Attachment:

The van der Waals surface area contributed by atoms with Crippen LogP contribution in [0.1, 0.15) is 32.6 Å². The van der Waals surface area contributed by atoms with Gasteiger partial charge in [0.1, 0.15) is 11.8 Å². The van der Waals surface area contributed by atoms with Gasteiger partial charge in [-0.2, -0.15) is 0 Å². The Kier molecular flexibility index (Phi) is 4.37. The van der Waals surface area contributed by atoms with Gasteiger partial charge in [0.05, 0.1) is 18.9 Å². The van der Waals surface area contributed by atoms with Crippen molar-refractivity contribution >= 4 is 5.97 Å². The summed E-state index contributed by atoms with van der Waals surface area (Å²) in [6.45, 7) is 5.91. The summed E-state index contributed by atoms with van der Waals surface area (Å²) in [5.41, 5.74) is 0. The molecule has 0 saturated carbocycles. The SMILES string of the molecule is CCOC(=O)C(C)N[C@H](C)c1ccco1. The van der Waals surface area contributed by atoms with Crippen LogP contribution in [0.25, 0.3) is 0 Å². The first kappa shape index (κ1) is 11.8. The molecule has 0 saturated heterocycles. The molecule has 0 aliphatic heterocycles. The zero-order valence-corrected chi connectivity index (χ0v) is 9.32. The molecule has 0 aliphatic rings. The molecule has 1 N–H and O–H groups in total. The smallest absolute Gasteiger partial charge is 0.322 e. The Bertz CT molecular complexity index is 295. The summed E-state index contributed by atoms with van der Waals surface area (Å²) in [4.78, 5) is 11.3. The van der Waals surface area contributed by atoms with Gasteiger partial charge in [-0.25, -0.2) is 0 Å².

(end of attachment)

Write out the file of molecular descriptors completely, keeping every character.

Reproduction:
The van der Waals surface area contributed by atoms with Crippen LogP contribution in [0.1, 0.15) is 32.6 Å². The van der Waals surface area contributed by atoms with Gasteiger partial charge in [0.1, 0.15) is 11.8 Å². The van der Waals surface area contributed by atoms with Gasteiger partial charge in [-0.2, -0.15) is 0 Å². The Kier molecular flexibility index (Phi) is 4.37. The van der Waals surface area contributed by atoms with Gasteiger partial charge in [0.05, 0.1) is 18.9 Å². The van der Waals surface area contributed by atoms with Crippen molar-refractivity contribution >= 4 is 5.97 Å². The summed E-state index contributed by atoms with van der Waals surface area (Å²) in [6.45, 7) is 5.91. The summed E-state index contributed by atoms with van der Waals surface area (Å²) in [5.41, 5.74) is 0. The molecule has 0 saturated carbocycles. The SMILES string of the molecule is CCOC(=O)C(C)N[C@H](C)c1ccco1. The van der Waals surface area contributed by atoms with Crippen LogP contribution in [0.25, 0.3) is 0 Å². The first kappa shape index (κ1) is 11.8. The molecule has 0 saturated heterocycles. The molecule has 0 aliphatic heterocycles. The zero-order valence-corrected chi connectivity index (χ0v) is 9.32. The molecule has 0 aliphatic rings. The molecule has 1 N–H and O–H groups in total. The smallest absolute Gasteiger partial charge is 0.322 e. The Bertz CT molecular complexity index is 295. The summed E-state index contributed by atoms with van der Waals surface area (Å²) in [4.78, 5) is 11.3. The van der Waals surface area contributed by atoms with Gasteiger partial charge in [-0.25, -0.2) is 0 Å².